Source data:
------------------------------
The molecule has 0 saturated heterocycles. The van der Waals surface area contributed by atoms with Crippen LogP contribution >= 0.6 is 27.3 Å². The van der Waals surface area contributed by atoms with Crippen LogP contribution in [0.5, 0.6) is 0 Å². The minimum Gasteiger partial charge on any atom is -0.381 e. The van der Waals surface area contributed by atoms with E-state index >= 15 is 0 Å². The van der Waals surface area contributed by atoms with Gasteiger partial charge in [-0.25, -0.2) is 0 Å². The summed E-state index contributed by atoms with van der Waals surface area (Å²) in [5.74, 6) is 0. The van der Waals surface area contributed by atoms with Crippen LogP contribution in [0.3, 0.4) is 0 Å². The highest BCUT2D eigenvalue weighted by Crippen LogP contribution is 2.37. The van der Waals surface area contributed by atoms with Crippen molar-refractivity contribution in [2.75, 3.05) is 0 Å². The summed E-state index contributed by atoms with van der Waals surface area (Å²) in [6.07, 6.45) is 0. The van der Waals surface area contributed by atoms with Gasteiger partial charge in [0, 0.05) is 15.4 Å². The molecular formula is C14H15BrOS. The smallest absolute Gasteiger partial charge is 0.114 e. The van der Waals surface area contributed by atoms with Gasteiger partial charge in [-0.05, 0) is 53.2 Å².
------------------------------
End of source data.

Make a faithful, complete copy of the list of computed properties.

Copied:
The molecule has 0 saturated heterocycles. The van der Waals surface area contributed by atoms with Crippen LogP contribution >= 0.6 is 27.3 Å². The van der Waals surface area contributed by atoms with Crippen LogP contribution in [0.5, 0.6) is 0 Å². The minimum Gasteiger partial charge on any atom is -0.381 e. The van der Waals surface area contributed by atoms with E-state index >= 15 is 0 Å². The van der Waals surface area contributed by atoms with Gasteiger partial charge in [-0.25, -0.2) is 0 Å². The summed E-state index contributed by atoms with van der Waals surface area (Å²) in [5.74, 6) is 0. The van der Waals surface area contributed by atoms with Crippen LogP contribution in [0.3, 0.4) is 0 Å². The highest BCUT2D eigenvalue weighted by Crippen LogP contribution is 2.37. The van der Waals surface area contributed by atoms with Crippen molar-refractivity contribution in [2.75, 3.05) is 0 Å². The summed E-state index contributed by atoms with van der Waals surface area (Å²) in [6.07, 6.45) is 0. The van der Waals surface area contributed by atoms with Gasteiger partial charge in [0, 0.05) is 15.4 Å². The molecular formula is C14H15BrOS. The smallest absolute Gasteiger partial charge is 0.114 e. The van der Waals surface area contributed by atoms with Gasteiger partial charge in [-0.05, 0) is 53.2 Å².